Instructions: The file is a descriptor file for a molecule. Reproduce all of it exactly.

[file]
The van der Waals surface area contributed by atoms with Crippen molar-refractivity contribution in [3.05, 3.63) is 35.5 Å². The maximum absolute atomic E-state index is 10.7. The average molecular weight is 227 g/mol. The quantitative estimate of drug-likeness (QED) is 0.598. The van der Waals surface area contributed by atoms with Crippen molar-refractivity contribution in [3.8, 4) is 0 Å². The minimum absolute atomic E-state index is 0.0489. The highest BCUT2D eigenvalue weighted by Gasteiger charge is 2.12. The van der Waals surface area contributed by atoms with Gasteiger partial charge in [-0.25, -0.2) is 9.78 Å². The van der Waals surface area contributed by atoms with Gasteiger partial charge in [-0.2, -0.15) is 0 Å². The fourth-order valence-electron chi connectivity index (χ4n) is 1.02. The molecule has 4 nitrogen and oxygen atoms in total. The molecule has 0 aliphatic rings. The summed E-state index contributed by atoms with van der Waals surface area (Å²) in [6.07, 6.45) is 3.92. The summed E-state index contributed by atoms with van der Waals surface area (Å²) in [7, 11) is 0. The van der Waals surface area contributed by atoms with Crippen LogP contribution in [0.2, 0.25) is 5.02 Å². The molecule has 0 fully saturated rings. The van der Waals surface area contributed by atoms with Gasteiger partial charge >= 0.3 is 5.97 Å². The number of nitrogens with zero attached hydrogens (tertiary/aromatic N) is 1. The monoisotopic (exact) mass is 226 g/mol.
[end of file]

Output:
The van der Waals surface area contributed by atoms with Crippen molar-refractivity contribution in [3.05, 3.63) is 35.5 Å². The maximum absolute atomic E-state index is 10.7. The average molecular weight is 227 g/mol. The quantitative estimate of drug-likeness (QED) is 0.598. The van der Waals surface area contributed by atoms with Crippen molar-refractivity contribution in [3.8, 4) is 0 Å². The minimum absolute atomic E-state index is 0.0489. The highest BCUT2D eigenvalue weighted by Gasteiger charge is 2.12. The van der Waals surface area contributed by atoms with Gasteiger partial charge in [-0.25, -0.2) is 9.78 Å². The van der Waals surface area contributed by atoms with Gasteiger partial charge in [-0.2, -0.15) is 0 Å². The fourth-order valence-electron chi connectivity index (χ4n) is 1.02. The molecule has 4 nitrogen and oxygen atoms in total. The molecule has 0 aliphatic rings. The summed E-state index contributed by atoms with van der Waals surface area (Å²) in [6.07, 6.45) is 3.92. The summed E-state index contributed by atoms with van der Waals surface area (Å²) in [7, 11) is 0. The van der Waals surface area contributed by atoms with Crippen LogP contribution in [0.2, 0.25) is 5.02 Å². The molecule has 0 fully saturated rings. The van der Waals surface area contributed by atoms with Gasteiger partial charge >= 0.3 is 5.97 Å². The number of nitrogens with zero attached hydrogens (tertiary/aromatic N) is 1. The monoisotopic (exact) mass is 226 g/mol.